The UK’s research and development (R&D) tax relief system helps encourage advancements in many different industries and disciplines. Billions of pounds’ worth of claims are approved each year, providing vital support to companies that have invested in innovation. But it’s not enough, according to measures of R&D as a percentage of GDP.
In a report urging the government to improve the R&D tax relief system, the Coalition for a Digital Economy (Coadec) claims spending has been flat, hovering between 1.66% and 1.69% of GDP since 2014. The government’s target is 2.4% by 2027. This puts the UK 19th out of 36 OECD countries, while Germany and Denmark exceed their own targets of 3% of GDP.
Coadec has set out a series of steps it believes can help reform the R&D tax relief system and encourage more start-ups in particular to achieve the scientific and technological advancements that could stimulate all areas of the economy.
Expanding the criteria
According to Coadec’s research, R&D tax credits were “very important” to the early-stage survival and growth of nearly 70% of the start-ups who received them. But the same percentage found the process difficult to navigate, which means support from reliable experts is often essential to successful applications.
Along with the complex process, start-ups found the criteria to be prohibitive, with Coadec suggesting definitions and guidelines are out of date and fail to recognise the realities of research in a digital age.
As a result, the report says, “the criteria for expenditure is relatively narrow” and missed opportunities are rife. Some of the costs associated with the early stages of creating a new product that do not qualify include:
– Market and feasibility research;
– Pre-production design;
– Patents and other intellectual property protection;
– Industrial upscaling.
One change the government has proposed is a cap on the SME scheme, with the aim of deterring fraudulent claims. A consultation is underway to determine how the impact on genuine companies can be kept to a minimum, but Coadec warns the proposals carry “a great deal of risk”. Instead, the organisation has proposed a series of changes under two main criteria, which it believes will support and stimulate the innovation needed to reach targets over the next few years.
The first area is designed to address the feeling that existing criteria do not reflect the modern realities of companies seeking technological advancements. Split into three specific recommendations, the proposals to improve policy are:
1. Allow the purchase of data sets for tech development
This move would reflect the integral nature of data in many tech companies’ R&D efforts. Data sets are not currently classed as consumables, but they are at the heart of cutting-edge businesses, training AI or machine-learning algorithms. Coadec notes other countries such as Denmark and South Korea already include data in their versions of the tax credit scheme and the UK is at risk of falling behind.
2. Allow the full inclusion of cloud services costs
Coadec’s research identified inconsistencies in how cloud services are treated in applications. But 68% of start-ups see these services as critical to the development process, with the overwhelming majority of tech firms using the cloud to handle and store data as well as train new algorithms.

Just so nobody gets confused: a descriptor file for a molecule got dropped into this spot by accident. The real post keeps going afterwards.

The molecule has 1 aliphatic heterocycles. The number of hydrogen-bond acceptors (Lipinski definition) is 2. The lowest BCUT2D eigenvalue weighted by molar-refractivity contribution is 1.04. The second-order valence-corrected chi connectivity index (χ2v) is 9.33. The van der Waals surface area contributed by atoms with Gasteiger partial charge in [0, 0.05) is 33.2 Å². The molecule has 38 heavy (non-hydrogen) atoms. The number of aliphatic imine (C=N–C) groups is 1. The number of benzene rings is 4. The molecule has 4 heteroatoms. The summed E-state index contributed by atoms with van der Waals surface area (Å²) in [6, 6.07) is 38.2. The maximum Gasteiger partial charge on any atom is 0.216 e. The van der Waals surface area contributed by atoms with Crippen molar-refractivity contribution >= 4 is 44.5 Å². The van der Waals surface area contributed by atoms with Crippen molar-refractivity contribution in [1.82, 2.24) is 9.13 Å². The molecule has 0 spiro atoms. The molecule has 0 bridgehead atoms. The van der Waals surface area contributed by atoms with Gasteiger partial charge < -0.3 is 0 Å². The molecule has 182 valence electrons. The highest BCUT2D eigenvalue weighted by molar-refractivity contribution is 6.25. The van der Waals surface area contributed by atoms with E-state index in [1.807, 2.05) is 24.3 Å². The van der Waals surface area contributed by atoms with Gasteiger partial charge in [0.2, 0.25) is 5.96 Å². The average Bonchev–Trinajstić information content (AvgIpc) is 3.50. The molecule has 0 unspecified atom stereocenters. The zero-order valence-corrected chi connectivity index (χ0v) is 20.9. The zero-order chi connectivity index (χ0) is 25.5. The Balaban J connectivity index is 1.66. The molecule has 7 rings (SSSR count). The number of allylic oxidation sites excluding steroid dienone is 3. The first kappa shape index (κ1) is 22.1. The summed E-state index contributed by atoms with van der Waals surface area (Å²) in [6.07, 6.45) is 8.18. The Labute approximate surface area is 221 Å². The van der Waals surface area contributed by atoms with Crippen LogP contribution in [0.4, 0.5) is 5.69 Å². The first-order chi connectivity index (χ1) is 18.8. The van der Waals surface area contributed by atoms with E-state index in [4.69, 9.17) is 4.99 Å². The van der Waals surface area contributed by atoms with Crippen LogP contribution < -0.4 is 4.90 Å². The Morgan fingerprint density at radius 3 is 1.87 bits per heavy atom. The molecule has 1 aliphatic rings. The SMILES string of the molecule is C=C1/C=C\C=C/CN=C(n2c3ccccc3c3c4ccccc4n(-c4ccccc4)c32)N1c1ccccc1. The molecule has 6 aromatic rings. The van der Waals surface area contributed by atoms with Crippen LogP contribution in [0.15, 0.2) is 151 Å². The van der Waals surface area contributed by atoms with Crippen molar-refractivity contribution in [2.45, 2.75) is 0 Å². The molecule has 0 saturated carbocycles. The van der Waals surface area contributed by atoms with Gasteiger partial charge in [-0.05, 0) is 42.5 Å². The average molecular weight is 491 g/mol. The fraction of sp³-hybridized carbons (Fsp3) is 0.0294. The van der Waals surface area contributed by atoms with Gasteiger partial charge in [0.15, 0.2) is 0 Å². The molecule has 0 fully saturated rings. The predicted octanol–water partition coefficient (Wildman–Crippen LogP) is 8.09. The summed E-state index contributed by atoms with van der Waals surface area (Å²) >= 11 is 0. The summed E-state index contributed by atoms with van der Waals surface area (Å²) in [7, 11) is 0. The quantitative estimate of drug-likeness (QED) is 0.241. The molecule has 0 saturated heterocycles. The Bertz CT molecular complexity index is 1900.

3. Allow full claims for UI/UX development work
Innovative solutions for the front end make products viable. User interface and user experience work depends on R&D, yet firms are not able to claim for these costs under the current criteria. UI and UX is considered a vital part of the process by 82% of companies, so reflecting the importance of these efforts could encourage innovation and growth throughout the tech sector.
The other major area to tackle is the administrative aspect of the R&D tax relief scheme, with the need for HMRC to maintain expertise being chief among the concerns. Technology moves quickly and with it the perception of innovation shifts. Assessors with a high degree of technological expertise are better placed to understand what constitutes advancement and help protect the integrity of the system.
This expertise is also likely to help with Coadec’s recommendation for more proactive promotion of the scheme, as the current knowledge gap is significant. A campaign to highlight the benefits and explain the process to companies early in their development may help foster a culture of innovation and increase investment in R&D across the board. Finally, the organisation suggests a clearer, more detailed system of feedback is required.
In R&D Tax Shop’s own experience, HMRC feedback is detailed, constructive and offered in good faith. But Coadec’s research found some companies have faced uncertainty over why claims were rejected, so it recommends devoting enough resources to ensure clarity and certainty.
Maximise the potential
Whatever changes are ultimately made to the R&D tax credits scheme, it is crucial that companies engaging in innovative research and achieving advancements in their field maximise the potential relief available to them. Detailed records of the costs associated with R&D can be critical to successful claims and seeking advice on what is likely to qualify helps save a lot of time and effort.
With 70% of start-ups telling Coadec the tax relief scheme was crucial to their survival and growth, awareness of the system could make all the difference to the success of innovative companies. R&D Tax Shop can help identify qualifying costs and submit claims on your behalf, so contact us today to discuss how we can help you make the most of the support available.